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High 10-year survival rate with an anatomic cementless stem (SPS).

Sariali E, Mouttet A, Mordasini P, Catonné Y - Clin. Orthop. Relat. Res. (2012)

Bottom Line: All stems appeared radiographically stable and one stem was graded nonintegrated but stable.Five patients had revision surgery: one on the femoral side (for posttraumatic fracture) and four on the acetabular side.Considering stem revision for aseptic loosening as the end point, survivorship was 100% (range, 95.4%-99.9%) at 10 years.

View Article: PubMed Central - PubMed

Affiliation: Department of Orthopaedic Surgery, Hôpital Pitié Salpétrière, 47-83 Bd de l'Hôpital, 75013, Paris, France. hedisari@yahoo.fr

ABSTRACT

Background: Proximal cementless fixation using anatomic stems reportedly increases femoral fit and avoids stress-shielding. However, thigh pain was reported with the early stem designs. Therefore, a new anatomic cementless stem design was based on an average three-dimensional metaphyseal femoral shape. However, it is unclear whether this stem reduces the incidence of thigh pain.

Questions/purposes: We asked whether this stem design was associated with a low incidence of thigh pain and provided durable fixation and high function.

Methods: One hundred seventy-one patients (176 THAs) who had the anatomic proximal hydroxyapatite-coated stem implanted were reviewed. Eleven (6%) patients were lost to followup and 34 (20%) died without revision surgery. We used the Harris hip score (HHS) to assess pain and function. We evaluated femoral stem fixation and stability with the score of Engh et al. and also calculated a 10-year survival analysis. We assessed 126 patients (131 hips) at a mean followup of 10 years (range, 8-11 years)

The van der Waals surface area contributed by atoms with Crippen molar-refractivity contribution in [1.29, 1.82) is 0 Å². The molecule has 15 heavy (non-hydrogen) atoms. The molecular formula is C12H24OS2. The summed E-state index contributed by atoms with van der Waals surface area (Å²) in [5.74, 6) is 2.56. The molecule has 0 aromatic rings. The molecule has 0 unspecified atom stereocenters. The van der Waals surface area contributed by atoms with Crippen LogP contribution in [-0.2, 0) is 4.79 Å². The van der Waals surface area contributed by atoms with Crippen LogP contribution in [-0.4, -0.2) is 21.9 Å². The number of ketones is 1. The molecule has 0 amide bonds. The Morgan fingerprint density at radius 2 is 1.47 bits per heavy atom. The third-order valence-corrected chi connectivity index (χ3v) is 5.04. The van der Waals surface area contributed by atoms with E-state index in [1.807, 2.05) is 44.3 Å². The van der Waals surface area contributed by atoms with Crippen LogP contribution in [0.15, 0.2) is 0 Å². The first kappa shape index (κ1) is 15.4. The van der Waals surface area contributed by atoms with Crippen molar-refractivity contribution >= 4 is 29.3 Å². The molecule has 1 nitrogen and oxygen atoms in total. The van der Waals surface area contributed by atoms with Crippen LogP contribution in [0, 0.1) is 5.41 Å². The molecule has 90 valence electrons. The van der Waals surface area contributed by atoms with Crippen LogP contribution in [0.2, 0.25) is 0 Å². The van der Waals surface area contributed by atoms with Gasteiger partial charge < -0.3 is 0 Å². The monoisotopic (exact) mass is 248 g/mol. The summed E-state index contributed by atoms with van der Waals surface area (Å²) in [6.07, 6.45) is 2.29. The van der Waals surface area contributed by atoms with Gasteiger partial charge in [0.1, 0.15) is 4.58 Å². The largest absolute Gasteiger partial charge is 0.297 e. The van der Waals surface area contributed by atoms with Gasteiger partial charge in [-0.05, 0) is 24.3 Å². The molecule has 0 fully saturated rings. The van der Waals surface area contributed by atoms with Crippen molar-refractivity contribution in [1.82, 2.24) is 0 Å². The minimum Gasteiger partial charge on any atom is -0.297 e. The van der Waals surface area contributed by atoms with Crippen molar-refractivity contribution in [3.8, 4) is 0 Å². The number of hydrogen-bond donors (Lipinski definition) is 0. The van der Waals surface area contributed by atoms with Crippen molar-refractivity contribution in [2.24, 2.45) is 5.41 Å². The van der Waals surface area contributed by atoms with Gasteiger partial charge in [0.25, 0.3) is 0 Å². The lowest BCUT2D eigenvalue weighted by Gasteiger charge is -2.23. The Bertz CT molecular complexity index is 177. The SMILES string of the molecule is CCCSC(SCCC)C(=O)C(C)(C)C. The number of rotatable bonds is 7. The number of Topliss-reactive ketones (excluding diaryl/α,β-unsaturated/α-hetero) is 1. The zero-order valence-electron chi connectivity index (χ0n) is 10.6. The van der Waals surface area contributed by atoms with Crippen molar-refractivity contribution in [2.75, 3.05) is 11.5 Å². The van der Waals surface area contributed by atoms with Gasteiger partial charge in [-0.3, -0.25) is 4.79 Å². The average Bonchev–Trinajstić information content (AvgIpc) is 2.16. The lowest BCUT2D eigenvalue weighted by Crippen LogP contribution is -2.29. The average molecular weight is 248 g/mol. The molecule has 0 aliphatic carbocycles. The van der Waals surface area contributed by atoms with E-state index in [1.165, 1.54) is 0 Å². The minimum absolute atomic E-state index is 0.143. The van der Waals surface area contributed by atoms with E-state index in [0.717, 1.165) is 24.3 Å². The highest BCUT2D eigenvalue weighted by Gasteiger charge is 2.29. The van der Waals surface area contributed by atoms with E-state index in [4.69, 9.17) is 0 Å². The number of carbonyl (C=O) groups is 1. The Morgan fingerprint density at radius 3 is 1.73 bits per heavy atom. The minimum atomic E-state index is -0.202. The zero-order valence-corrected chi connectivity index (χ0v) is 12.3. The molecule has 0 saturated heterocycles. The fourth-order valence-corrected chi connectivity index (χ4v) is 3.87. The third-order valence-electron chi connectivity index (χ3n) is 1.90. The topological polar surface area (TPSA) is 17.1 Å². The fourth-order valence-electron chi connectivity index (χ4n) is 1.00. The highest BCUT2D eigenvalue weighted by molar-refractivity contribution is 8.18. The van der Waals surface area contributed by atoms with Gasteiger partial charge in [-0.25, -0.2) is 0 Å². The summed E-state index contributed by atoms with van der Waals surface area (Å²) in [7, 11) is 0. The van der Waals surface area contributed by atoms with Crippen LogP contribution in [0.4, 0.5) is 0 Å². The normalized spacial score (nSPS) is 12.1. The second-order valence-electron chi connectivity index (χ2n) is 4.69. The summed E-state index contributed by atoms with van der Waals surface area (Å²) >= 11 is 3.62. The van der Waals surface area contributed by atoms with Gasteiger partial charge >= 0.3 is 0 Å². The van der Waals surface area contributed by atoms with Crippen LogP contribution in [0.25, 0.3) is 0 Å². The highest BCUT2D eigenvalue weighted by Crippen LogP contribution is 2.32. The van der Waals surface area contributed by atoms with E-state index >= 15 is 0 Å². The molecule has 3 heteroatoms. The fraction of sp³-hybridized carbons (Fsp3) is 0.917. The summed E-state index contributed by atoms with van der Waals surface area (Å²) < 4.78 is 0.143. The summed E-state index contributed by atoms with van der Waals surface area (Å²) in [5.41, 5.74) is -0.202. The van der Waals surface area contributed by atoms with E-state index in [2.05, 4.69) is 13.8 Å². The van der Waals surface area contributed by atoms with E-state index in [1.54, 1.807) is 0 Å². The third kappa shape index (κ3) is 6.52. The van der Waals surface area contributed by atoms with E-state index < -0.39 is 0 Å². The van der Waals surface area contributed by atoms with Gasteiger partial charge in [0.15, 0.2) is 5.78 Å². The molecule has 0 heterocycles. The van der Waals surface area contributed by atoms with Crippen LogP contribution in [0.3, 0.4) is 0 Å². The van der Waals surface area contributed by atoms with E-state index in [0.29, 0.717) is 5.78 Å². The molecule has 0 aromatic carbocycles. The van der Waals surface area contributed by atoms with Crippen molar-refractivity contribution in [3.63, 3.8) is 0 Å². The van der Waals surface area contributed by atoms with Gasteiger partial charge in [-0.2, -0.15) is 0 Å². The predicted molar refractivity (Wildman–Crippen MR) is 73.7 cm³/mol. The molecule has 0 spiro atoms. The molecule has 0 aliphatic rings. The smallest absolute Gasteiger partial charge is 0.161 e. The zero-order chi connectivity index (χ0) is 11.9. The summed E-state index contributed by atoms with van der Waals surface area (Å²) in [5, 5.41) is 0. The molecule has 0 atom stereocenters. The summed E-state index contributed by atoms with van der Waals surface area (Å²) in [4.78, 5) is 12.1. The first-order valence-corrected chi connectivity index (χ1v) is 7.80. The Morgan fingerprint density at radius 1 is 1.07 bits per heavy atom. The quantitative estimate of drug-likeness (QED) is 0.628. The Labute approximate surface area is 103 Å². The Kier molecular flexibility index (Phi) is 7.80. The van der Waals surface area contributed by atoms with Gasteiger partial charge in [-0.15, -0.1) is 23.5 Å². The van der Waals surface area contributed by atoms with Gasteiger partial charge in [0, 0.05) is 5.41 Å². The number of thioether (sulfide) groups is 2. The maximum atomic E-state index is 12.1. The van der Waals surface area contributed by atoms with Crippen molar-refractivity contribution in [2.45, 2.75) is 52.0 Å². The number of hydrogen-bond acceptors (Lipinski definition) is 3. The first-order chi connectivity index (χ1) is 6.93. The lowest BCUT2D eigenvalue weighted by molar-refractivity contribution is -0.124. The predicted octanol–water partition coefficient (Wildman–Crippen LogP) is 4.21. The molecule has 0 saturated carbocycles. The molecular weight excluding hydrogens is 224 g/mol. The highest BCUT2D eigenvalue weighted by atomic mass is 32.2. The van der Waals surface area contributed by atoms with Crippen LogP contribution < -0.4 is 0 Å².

Results: At last followup, two patients described slight thigh pain that did not limit their physical activities. All stems appeared radiographically stable and one stem was graded nonintegrated but stable. Five patients had revision surgery: one on the femoral side (for posttraumatic fracture) and four on the acetabular side. Considering stem revision for aseptic loosening as the end point, survivorship was 100% (range, 95.4%-99.9%) at 10 years.

Conclusion: This anatomic cementless design using only metaphyseal fixation with a wide mediolateral flare, a sagittal curvature, and torsion, allowed durable proximal stem stability and fixation.

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Related in: MedlinePlus

The SPS stem was designed to achieve intimate contact with the proximal femur. Fifteen degrees of anterior torsion of the upper portion of the stem was used to fit the natural femoral helitorsion. The axial cuts A, B, and C show the progressive helitorsion of the stem and the femur. The bicondylar plane of the knee (BCP) is used as a reference for the torsion. The stem design includes a wide mediolateral flare (42°) which permits a horizontal neck osteotomy (30°) and therefore bone preservation.
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Fig1: The SPS stem was designed to achieve intimate contact with the proximal femur. Fifteen degrees of anterior torsion of the upper portion of the stem was used to fit the natural femoral helitorsion. The axial cuts A, B, and C show the progressive helitorsion of the stem and the femur. The bicondylar plane of the knee (BCP) is used as a reference for the torsion. The stem design includes a wide mediolateral flare (42°) which permits a horizontal neck osteotomy (30°) and therefore bone preservation.

Mentions: Based on the experience of making custom prostheses [13], a cementless anatomic stem was designed using a computer-assisted technique to achieve intimate contact between the stem and the anatomic shape of the proximal femur. The design was based on a database of 300 hip CT images to approximate an average intracanalar shape of the proximal femoral metaphysis and obtain reference values for torsion of the proximal femur in the axial and sagittal planes [23]. The stem was designed with an anterior torsion of 15° and an anterior sagittal curvature to fit the average proximal femur (Fig. 1), presuming this shape would ensure good primary stability and long-term fixation. In an earlier study [28], a 5-year overall survival rate of 98.8% was reported for 171 patients (176 hips). To confirm those findings, we now report on the same cohort at longer followup.Fig. 1